Twenty Thousand Leagues Under the Seas – Day 143 of 165

Chapter 17: From Cape Horn to the Amazon

How I got onto the platform I’m unable to say. Perhaps the Canadian transferred me there. But I could breathe, I could inhale the life–giving sea air. Next to me my two companions were getting tipsy on the fresh oxygen particles. Poor souls who have suffered from long starvation mustn’t pounce heedlessly on the first food given them. We, on the other hand, didn’t have to practice such moderation: we could suck the atoms from the air by the lungful, and it was the breeze, the breeze itself, that poured into us this luxurious intoxication!

“Ahhh!” Conseil was putting in. “What fine oxygen! Let Master have no fears about breathing. There’s enough for everyone.”

As for Ned Land, he didn’t say a word, but his wide–open jaws would have scared off a shark. And what powerful inhalations! The Canadian “drew” like a furnace going full blast.

Our strength returned promptly, and when I looked around, I saw that we were alone on the platform. No crewmen. Not even Captain Nemo. Those strange seamen on the Nautilus were content with the oxygen circulating inside. Not one of them had come up to enjoy the open air.

The first words I pronounced were words of appreciation and gratitude to my two companions. Ned and Conseil had kept me alive during the final hours of our long death throes. But no expression of thanks could repay them fully for such devotion.

“Good lord, Professor,” Ned Land answered me, “don’t mention it! What did we do that’s so praiseworthy? Not a thing. It was a question of simple arithmetic. Your life is worth more than ours. So we had to save it.”

“No, Ned,” I replied, “it isn’t worth more. Nobody could be better than a kind and generous man like yourself!”

“All right, all right!” the Canadian repeated in embarrassment.

“And you, my gallant Conseil, you suffered a great deal.”

“Not too much, to be candid with Master. I was lacking a few throatfuls of air, but I would have gotten by. Besides, when I saw Master fainting, it left me without the slightest desire to breathe. It took my breath away, in a manner of . . .”

Confounded by this lapse into banality, Conseil left his sentence hanging.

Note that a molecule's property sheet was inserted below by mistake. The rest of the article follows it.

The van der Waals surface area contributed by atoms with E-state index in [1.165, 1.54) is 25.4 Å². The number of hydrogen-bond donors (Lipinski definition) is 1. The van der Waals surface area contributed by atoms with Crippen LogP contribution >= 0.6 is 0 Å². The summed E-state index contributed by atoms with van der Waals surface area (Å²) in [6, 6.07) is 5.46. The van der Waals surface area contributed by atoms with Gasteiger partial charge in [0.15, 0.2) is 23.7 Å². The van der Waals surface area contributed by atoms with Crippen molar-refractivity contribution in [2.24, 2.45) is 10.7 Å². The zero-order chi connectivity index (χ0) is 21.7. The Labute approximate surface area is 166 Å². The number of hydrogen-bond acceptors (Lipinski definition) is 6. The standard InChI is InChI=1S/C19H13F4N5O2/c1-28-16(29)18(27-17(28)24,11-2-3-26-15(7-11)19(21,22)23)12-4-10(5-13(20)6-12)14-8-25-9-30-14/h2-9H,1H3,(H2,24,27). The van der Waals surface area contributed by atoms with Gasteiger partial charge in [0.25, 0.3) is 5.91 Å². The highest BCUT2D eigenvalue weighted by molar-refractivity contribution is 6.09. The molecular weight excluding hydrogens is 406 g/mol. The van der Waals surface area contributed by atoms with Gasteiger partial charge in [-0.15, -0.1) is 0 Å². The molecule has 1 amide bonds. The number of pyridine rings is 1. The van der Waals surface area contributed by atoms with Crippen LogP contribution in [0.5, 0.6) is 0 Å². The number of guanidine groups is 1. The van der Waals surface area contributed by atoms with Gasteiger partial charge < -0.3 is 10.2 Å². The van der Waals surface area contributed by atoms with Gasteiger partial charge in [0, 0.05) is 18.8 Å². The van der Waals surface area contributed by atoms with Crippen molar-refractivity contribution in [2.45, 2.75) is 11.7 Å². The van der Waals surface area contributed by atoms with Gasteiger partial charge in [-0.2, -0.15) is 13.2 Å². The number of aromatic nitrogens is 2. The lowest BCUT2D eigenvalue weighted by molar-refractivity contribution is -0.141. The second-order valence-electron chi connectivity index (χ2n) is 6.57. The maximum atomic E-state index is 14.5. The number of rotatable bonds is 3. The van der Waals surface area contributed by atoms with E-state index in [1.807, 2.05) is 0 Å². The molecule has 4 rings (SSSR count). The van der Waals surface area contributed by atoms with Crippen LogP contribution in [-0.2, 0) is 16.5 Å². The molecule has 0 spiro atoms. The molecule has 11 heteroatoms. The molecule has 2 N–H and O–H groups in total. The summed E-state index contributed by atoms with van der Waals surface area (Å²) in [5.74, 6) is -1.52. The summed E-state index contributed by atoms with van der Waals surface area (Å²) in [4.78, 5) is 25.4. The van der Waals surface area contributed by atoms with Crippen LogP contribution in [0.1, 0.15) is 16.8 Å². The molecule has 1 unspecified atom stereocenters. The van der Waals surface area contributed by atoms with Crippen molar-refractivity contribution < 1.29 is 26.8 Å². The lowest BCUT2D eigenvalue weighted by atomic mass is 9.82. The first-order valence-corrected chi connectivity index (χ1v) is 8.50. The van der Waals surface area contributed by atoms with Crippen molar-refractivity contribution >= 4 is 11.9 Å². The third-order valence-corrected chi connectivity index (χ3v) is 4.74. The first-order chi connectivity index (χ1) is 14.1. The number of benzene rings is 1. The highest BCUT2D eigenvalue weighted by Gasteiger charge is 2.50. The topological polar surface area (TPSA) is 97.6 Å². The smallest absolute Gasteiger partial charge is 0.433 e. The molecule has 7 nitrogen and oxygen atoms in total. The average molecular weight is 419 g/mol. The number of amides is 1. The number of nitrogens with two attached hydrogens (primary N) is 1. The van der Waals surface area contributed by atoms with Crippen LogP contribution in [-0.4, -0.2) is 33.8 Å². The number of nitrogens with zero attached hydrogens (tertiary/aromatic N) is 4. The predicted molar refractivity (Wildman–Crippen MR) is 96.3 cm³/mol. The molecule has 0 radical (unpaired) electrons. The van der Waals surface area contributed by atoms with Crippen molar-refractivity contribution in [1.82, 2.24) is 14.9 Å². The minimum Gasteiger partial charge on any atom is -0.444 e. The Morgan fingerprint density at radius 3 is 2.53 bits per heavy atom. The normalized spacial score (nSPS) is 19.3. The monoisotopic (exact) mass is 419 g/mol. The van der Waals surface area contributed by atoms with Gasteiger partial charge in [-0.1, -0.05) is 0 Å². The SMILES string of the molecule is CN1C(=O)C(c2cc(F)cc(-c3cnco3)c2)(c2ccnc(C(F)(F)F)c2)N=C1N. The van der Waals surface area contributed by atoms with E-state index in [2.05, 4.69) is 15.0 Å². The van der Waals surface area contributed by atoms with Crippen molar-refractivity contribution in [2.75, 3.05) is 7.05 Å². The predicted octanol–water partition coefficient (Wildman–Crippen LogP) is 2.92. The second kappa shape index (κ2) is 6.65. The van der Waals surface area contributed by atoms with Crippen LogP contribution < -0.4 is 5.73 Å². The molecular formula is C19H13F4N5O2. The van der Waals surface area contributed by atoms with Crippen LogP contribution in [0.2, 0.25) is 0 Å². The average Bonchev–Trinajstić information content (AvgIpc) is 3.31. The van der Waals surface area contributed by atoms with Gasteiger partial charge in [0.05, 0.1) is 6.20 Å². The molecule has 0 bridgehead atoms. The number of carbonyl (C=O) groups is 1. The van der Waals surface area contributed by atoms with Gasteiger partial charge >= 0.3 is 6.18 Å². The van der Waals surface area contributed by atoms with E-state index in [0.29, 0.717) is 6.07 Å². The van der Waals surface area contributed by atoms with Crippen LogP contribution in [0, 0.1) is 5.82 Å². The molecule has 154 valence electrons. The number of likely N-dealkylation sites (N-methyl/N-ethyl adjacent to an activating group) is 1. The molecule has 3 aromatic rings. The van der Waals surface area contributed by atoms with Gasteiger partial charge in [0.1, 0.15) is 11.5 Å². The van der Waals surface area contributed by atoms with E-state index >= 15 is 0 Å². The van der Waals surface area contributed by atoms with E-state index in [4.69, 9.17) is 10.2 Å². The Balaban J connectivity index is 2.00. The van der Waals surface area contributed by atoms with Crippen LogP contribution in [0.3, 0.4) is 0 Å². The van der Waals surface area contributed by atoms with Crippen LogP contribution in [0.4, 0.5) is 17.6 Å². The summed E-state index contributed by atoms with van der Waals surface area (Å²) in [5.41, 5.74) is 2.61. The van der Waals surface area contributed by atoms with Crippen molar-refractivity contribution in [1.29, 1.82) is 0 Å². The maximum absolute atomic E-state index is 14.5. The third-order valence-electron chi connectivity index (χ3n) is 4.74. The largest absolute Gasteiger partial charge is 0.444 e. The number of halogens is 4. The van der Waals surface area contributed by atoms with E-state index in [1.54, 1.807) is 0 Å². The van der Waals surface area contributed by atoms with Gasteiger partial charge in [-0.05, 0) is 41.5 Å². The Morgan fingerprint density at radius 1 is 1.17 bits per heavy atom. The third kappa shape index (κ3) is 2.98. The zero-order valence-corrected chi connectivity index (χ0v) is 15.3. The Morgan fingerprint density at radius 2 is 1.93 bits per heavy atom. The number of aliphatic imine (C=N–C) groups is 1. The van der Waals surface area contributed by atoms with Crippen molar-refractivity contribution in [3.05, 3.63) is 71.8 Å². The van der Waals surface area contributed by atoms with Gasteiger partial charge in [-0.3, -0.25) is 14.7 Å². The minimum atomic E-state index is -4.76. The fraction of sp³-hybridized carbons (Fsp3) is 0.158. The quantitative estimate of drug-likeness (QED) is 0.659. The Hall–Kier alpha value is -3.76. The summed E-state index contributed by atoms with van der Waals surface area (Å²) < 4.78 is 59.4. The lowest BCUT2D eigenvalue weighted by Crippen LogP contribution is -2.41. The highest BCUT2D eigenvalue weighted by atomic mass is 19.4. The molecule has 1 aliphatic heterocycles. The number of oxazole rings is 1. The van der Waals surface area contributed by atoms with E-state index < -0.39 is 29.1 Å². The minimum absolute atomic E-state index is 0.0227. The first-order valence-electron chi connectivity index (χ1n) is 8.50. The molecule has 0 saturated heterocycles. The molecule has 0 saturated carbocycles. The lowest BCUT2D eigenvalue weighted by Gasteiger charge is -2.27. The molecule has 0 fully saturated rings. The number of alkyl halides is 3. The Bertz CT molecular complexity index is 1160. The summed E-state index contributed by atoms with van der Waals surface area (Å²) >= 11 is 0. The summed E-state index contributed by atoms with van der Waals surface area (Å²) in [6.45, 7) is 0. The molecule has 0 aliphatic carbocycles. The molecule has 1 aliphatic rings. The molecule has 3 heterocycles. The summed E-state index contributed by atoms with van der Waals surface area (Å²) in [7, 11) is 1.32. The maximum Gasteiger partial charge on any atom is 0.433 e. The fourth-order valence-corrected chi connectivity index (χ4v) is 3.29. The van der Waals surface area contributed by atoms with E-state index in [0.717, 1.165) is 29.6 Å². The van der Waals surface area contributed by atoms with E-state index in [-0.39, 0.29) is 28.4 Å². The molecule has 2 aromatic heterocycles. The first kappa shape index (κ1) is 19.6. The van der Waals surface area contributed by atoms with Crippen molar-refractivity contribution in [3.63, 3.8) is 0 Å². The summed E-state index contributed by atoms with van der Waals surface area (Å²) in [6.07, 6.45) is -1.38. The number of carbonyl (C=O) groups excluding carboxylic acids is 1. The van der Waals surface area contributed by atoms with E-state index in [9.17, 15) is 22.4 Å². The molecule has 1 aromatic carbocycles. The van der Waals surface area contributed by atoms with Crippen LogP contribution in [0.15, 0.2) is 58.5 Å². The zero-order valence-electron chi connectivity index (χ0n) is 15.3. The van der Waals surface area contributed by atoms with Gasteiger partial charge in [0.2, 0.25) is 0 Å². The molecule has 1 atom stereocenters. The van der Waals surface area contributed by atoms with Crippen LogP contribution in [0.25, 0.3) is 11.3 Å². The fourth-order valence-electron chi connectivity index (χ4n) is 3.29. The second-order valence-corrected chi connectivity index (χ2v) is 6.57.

“My friends,” I replied, very moved, “we’re bound to each other forever, and I’m deeply indebted to you—”

“Which I’ll take advantage of,” the Canadian shot back.

“Eh?” Conseil put in.

“Yes,” Ned Land went on. “You can repay your debt by coming with me when I leave this infernal Nautilus.”

“By the way,” Conseil said, “are we going in a favorable direction?”

“Yes,” I replied, “because we’re going in the direction of the sun, and here the sun is due north.”

“Sure,” Ned Land went on, “but it remains to be seen whether we’ll make for the Atlantic or the Pacific, in other words, whether we’ll end up in well–traveled or deserted seas.”

I had no reply to this, and I feared that Captain Nemo wouldn’t take us homeward but rather into that huge ocean washing the shores of both Asia and America. In this way he would complete his underwater tour of the world, going back to those seas where the Nautilus enjoyed the greatest freedom. But if we returned to the Pacific, far from every populated shore, what would happen to Ned Land’s plans?

We would soon settle this important point. The Nautilus traveled swiftly. Soon we had cleared the Antarctic Circle plus the promontory of Cape Horn. We were abreast of the tip of South America by March 31 at seven o’clock in the evening.

By then all our past sufferings were forgotten. The memory of that imprisonment under the ice faded from our minds. We had thoughts only of the future. Captain Nemo no longer appeared, neither in the lounge nor on the platform. The positions reported each day on the world map were put there by the chief officer, and they enabled me to determine the Nautilus’s exact heading. Now then, that evening it became obvious, much to my satisfaction, that we were returning north by the Atlantic route.

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